China monitors Internet content
by Bianca Brais
After denying their involvement in a global internet spy ring, the Chinese government has been caught forming a new bureau monitoring Internet and censoring social networking sites.
“[It’s expected] to help police and social networking sites and other user-driven forums on the Internet, which are proving harder for the government to monitor and control than ordinary news portals,” Jonathan Ansfield, a New York Times reporter said.
The People’s Republic of China (PRC) and the censorship systems have implemented more than 60 Internet regulations and laws to reinforce bans in order to control what people are doing on the Web. It started off as censoring critical political or religious content. It has now expanded and Chinese officials consider social networking systems, micro blogging and video-sharing as a major threat, The Globe and Mail reporter Grant Robertson explained.
“We are firmly opposed to various kinds of hacking activities through the Internet,” Jiang Yu, a spokeswoman for China’s Foreign Ministry, told The Globe and Mail. Also, China doesn’t seem to be against censoring social networking sites.
Internet websites such as YouTube, Twitter and Facebook have been denied access and blocked from the Chinese domaine.
Any “Chinese look-alike” websites have been suspended over information they judge subversive, Ansfield reported. “China has promoted the use of local alternatives on sites like Sina.com, QQ.com, and the website of the Communist Party newspaper People’s Daily, which are more cooperative with official mandates to filter the Web.”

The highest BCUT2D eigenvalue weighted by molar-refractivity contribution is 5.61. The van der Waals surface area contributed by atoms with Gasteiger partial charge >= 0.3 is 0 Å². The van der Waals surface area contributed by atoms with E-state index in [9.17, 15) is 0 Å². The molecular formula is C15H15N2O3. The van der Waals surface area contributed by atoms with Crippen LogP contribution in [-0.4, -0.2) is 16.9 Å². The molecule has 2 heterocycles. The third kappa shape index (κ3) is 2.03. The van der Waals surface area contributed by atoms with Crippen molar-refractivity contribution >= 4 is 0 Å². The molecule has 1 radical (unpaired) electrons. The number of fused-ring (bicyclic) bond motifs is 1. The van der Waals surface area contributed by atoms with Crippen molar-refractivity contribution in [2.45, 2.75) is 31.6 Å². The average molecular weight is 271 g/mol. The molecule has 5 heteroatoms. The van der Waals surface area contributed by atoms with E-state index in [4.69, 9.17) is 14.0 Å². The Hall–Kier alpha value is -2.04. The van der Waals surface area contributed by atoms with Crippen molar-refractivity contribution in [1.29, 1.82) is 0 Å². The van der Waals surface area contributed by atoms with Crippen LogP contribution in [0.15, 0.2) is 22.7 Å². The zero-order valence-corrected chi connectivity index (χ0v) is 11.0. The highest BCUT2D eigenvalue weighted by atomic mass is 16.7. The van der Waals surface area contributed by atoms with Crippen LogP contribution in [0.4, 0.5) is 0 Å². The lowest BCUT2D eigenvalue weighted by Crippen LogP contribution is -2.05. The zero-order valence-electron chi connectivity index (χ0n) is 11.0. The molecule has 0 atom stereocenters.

The Chinese government blocks website content and monitors the Internet access of individuals due to a series of large anti-Japenese, anti-pollution and anti-corruption protests. Over 30, 000 “Internet policemen” are estimated to be monitoring for any critical comment that appears on Internet forums or blogs and will erase any of them within minutes. The tools being used by the PRC are considered more extensive and more advanced than in any other country.
“The authorities are retooling their media apparatus to deepen their leverage over the Web, and regulators are jostling for the growing power and privilege at stake,” Ansfield said. Instead of solely censoring Internet sites, the new Chinese agency called the Internet news coordination bureau tries to monitor the communication of Chinese Web users in a more secret way.
“Both the new and pre-existing bureaus are under the auspices of the State Council Information Office, which acts as a leading daily enforcer over news-related content on the Web,” a New York Times reporter explained.
“So just from the viewpoint of personnel, you can see that the government is putting more and more emphasis on managing the Internet,” the New York Times reported about an editor at an official media organization, who requested anonymity.